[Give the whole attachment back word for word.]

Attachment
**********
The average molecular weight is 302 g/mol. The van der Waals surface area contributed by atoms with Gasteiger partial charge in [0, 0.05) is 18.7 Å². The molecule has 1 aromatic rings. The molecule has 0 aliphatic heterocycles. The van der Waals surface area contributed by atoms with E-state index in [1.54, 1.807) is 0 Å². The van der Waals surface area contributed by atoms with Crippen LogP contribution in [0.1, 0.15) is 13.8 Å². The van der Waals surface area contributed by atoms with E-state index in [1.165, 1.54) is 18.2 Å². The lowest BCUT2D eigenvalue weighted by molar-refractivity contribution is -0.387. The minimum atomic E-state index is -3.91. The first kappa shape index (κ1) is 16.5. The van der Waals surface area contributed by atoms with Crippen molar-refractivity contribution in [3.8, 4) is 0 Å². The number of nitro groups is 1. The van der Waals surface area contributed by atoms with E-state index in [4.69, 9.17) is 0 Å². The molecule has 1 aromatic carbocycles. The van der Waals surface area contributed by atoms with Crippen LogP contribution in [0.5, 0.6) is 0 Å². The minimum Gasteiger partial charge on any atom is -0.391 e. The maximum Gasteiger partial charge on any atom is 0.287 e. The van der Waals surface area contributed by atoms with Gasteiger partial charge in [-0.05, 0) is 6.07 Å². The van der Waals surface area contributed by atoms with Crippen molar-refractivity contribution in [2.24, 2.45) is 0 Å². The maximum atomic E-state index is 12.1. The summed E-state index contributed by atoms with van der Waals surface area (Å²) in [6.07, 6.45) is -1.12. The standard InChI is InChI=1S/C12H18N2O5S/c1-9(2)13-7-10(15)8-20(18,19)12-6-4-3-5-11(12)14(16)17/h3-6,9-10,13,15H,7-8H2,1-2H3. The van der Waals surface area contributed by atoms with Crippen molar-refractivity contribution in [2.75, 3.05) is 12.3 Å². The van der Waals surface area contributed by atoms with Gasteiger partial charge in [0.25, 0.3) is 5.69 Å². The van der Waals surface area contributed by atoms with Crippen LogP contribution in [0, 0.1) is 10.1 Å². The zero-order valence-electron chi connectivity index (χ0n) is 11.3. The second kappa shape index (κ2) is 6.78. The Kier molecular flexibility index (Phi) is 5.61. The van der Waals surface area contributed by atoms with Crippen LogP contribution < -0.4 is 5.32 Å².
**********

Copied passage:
The average molecular weight is 302 g/mol. The van der Waals surface area contributed by atoms with Gasteiger partial charge in [0, 0.05) is 18.7 Å². The molecule has 1 aromatic rings. The molecule has 0 aliphatic heterocycles. The van der Waals surface area contributed by atoms with E-state index in [1.54, 1.807) is 0 Å². The van der Waals surface area contributed by atoms with Crippen LogP contribution in [0.1, 0.15) is 13.8 Å². The van der Waals surface area contributed by atoms with E-state index in [1.165, 1.54) is 18.2 Å². The lowest BCUT2D eigenvalue weighted by molar-refractivity contribution is -0.387. The minimum atomic E-state index is -3.91. The first kappa shape index (κ1) is 16.5. The van der Waals surface area contributed by atoms with Crippen molar-refractivity contribution in [3.8, 4) is 0 Å². The number of nitro groups is 1. The van der Waals surface area contributed by atoms with E-state index in [4.69, 9.17) is 0 Å². The molecule has 1 aromatic carbocycles. The van der Waals surface area contributed by atoms with Crippen LogP contribution in [0.5, 0.6) is 0 Å². The minimum Gasteiger partial charge on any atom is -0.391 e. The maximum Gasteiger partial charge on any atom is 0.287 e. The van der Waals surface area contributed by atoms with Gasteiger partial charge in [-0.05, 0) is 6.07 Å². The van der Waals surface area contributed by atoms with Crippen molar-refractivity contribution in [2.24, 2.45) is 0 Å². The maximum atomic E-state index is 12.1. The summed E-state index contributed by atoms with van der Waals surface area (Å²) in [6.07, 6.45) is -1.12. The standard InChI is InChI=1S/C12H18N2O5S/c1-9(2)13-7-10(15)8-20(18,19)12-6-4-3-5-11(12)14(16)17/h3-6,9-10,13,15H,7-8H2,1-2H3. The van der Waals surface area contributed by atoms with Crippen molar-refractivity contribution in [2.75, 3.05) is 12.3 Å². The van der Waals surface area contributed by atoms with Gasteiger partial charge in [0.25, 0.3) is 5.69 Å². The van der Waals surface area contributed by atoms with Crippen LogP contribution in [0, 0.1) is 10.1 Å². The zero-order valence-electron chi connectivity index (χ0n) is 11.3. The second kappa shape index (κ2) is 6.78. The Kier molecular flexibility index (Phi) is 5.61. The van der Waals surface area contributed by atoms with Crippen LogP contribution < -0.4 is 5.32 Å².